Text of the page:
Choosing a Stove

3:44 p.m. on July 24, 2010 (EDT)
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I am new to this site and just got into backpacking. I am looking for some advice on choosing a backpacking stove. While I am doing my research I am confronted with a lot of options. I live in Illinois and most of my camping will be done in spring, summer and fall. I was looking for something entry level, not too expensive, light and durable/reliable. I would like it to be easy to use and lightweight to carry.

Any suggestions would be appreciated.

8:08 p.m. on July 24, 2010 (EDT)
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Easiest stove to use for a backpacking newbie is a canister-type compressed gas stove (butane/isobutane/propane mix). Get the type that has a burner that screws on the top of one of the canisters with the industry standard threaded coupling. Primus, MSR, Markill, Brunton, Vaude, Snowpeak, Coleman, and others make them, many with piezo-electric igniters (but take "strike-anywhere" matches in a waterproof container anyway). A lot of people like the tiny 4-ounce fuel canisters. These are small and light, but the fuel cost per ounce is horrendously high. Stick with the 8 and 16 ounce canisters.

The MSR Pocket Rocket (first picture) is small, light, dependable, not too expensive, and a favorite of many here on Trailspace. But there are plenty of others. Primus is second picture, Coleman is third. The Pocket Rocket is on a 4 ounce canisters, the other on 8 ounce canisters.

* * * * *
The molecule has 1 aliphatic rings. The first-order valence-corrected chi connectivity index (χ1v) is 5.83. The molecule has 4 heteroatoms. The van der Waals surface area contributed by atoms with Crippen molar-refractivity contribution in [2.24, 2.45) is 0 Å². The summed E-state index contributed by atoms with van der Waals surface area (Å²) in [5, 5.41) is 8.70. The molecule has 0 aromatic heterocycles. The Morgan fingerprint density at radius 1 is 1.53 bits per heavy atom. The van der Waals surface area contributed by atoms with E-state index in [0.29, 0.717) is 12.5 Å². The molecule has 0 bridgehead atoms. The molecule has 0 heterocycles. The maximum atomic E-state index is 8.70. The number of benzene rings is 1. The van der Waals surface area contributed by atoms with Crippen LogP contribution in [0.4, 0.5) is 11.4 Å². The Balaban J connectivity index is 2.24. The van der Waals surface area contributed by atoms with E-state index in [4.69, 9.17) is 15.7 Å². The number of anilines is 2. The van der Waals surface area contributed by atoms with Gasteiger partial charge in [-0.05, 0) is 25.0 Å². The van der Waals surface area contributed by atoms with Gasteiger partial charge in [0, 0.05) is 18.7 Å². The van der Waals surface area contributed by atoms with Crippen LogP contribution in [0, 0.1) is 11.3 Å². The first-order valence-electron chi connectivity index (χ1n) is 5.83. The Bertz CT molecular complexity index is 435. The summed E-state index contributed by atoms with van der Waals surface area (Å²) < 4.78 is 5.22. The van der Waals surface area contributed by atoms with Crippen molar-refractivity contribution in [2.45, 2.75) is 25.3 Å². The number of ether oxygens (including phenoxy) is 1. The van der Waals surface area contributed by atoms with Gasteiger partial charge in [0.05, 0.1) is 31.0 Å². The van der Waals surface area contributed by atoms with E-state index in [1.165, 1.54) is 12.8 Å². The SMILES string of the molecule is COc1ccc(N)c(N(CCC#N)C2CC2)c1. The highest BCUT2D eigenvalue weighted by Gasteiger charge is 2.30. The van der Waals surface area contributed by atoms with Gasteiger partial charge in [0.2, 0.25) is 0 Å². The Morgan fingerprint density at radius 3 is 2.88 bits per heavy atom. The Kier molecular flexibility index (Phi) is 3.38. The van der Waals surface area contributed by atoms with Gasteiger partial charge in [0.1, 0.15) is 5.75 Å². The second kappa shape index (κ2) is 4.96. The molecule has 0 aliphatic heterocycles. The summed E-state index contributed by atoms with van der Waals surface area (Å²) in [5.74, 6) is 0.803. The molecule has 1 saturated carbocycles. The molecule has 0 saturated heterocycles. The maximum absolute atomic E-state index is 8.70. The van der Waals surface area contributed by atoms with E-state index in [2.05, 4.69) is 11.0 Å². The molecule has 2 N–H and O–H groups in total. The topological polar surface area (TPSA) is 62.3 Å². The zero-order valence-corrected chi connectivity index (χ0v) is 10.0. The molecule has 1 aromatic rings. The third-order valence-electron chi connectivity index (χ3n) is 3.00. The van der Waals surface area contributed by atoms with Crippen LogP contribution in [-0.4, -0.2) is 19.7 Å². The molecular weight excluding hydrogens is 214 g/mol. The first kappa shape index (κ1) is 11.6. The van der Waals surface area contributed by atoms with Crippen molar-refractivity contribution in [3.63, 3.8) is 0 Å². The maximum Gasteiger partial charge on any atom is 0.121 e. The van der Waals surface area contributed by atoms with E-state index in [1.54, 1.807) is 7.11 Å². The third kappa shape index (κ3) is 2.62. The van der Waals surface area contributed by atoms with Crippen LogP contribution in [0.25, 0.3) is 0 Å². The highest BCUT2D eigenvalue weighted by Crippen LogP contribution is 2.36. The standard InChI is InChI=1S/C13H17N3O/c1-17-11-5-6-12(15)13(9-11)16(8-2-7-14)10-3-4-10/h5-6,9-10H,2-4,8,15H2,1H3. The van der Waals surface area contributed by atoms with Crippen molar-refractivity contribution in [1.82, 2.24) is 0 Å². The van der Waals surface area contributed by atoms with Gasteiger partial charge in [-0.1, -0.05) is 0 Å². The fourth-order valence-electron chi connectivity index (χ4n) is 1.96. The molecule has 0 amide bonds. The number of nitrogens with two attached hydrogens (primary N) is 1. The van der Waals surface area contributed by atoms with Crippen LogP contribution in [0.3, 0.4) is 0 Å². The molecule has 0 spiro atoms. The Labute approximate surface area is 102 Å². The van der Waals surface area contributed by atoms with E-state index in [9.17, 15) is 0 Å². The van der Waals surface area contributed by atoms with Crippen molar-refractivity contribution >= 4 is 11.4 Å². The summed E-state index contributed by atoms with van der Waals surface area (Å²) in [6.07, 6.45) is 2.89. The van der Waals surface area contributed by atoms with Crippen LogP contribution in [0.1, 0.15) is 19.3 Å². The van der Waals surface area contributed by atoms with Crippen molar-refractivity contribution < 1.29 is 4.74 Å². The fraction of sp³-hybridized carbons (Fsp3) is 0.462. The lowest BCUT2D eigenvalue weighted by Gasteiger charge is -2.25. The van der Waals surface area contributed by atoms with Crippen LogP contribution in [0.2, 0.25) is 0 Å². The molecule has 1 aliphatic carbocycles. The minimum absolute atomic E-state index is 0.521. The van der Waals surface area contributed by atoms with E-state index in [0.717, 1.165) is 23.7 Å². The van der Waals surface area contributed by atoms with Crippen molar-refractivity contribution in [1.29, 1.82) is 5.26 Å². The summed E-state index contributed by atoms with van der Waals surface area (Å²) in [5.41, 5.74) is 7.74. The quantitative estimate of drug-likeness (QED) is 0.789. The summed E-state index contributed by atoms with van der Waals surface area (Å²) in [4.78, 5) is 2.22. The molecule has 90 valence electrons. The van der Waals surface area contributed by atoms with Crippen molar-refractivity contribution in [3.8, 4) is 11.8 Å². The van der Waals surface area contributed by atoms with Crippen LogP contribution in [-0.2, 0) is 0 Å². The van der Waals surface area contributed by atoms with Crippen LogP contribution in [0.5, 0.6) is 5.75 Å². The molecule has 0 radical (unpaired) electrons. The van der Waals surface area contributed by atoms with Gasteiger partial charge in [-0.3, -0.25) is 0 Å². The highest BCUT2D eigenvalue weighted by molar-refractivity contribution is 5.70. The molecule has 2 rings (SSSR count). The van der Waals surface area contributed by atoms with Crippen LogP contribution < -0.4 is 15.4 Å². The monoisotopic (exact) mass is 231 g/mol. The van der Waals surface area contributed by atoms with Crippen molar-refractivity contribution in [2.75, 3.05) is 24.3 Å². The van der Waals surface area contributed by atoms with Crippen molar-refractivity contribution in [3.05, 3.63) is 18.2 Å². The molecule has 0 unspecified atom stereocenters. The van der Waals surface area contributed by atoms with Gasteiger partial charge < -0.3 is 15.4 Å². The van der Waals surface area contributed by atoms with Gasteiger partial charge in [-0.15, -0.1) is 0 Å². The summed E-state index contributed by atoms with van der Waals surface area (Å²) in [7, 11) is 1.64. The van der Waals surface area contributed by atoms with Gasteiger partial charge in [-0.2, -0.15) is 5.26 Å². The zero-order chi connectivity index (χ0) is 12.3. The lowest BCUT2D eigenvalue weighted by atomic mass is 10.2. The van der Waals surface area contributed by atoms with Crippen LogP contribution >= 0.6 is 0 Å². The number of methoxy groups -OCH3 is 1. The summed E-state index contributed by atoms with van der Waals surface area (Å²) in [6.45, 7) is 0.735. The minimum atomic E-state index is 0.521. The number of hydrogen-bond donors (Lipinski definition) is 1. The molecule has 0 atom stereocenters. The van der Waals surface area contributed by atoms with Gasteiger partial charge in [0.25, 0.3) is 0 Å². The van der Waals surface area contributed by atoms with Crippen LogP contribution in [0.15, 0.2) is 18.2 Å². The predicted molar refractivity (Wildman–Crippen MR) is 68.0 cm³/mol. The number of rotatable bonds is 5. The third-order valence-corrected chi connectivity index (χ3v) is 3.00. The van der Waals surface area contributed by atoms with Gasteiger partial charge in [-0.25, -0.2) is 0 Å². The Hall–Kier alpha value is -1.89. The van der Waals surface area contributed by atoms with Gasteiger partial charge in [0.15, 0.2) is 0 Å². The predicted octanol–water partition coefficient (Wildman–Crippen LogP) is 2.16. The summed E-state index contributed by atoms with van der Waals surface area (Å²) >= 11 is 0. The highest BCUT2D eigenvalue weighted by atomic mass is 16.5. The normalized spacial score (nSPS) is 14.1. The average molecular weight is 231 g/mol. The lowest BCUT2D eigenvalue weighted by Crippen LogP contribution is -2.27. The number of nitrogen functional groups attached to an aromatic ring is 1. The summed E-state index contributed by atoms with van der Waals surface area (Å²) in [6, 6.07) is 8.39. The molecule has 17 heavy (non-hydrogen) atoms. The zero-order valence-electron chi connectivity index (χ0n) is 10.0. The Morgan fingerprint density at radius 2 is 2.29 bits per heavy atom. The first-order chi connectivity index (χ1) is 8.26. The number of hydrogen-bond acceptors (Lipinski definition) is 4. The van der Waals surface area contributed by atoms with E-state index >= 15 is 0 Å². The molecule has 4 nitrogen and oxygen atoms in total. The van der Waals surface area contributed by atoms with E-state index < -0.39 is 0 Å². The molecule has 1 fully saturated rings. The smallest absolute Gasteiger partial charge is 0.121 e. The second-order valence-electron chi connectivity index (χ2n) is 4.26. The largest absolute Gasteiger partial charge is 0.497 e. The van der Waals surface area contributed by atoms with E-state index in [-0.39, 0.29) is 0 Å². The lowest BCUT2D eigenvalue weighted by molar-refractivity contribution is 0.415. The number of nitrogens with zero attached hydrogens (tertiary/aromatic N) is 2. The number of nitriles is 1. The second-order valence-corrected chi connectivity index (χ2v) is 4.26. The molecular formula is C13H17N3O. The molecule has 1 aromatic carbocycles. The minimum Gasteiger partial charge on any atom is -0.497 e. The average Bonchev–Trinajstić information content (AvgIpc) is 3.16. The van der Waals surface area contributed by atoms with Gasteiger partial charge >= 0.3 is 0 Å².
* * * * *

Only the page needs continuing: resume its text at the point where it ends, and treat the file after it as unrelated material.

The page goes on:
8:31 p.m. on July 24, 2010 (EDT)
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Make one that burns alcohol from a couple of pop cans.

9:00 p.m. on July 24, 2010 (EDT)
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i agree - for ease of use and three-season use, isopropyl or butane cannister stoves are the least expensive and closest to foolproof solution available.

if, for some reason, you prefer using white gas or no-lead from a gas station, coleman makes a stove with an integrated tank that's pretty easy to use. used to be called the 'peak one,' now called the 'exponent.' i used the ancestor of this stove when i was a kid and never had a problem firing it up.

2:26 a.m. on July 25, 2010 (EDT)
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Welcome Seper,

I use white gas & alcohol stoves the most myself, but the stoves Bill mention are the easiest to learn with. I've used the MSR Pocket Rocket and the Snow Peak Gigapower, they both worked fine.

Sit on top canister stoves are the best bet for someone just getting started, especially for three season use as you intend.

These are relatively inexpensive, lightweight, and easy to use the very first time out.

You will have plenty of time to learn about different stoves and how to use them later, I don't see the point in making things too complicated starting off. That's not to say you can't learn how to fill, prime, light, and operate a white gas or alcohol stove fairly easy, but there's more to it than that, they also can have a steeper learning curve when it comes to cooking as well.

With white gas stoves you have to maintain the fuel pressure by keeping the fuel bottle pumped up, and you have to be mindful of not having any fuel spills during filing or carrying. That's not too hard really but I don't recommend carrying the fuel bottle in your pack the way you can with a canister, many smaller canisters fit inside your cooking pot and that saves space.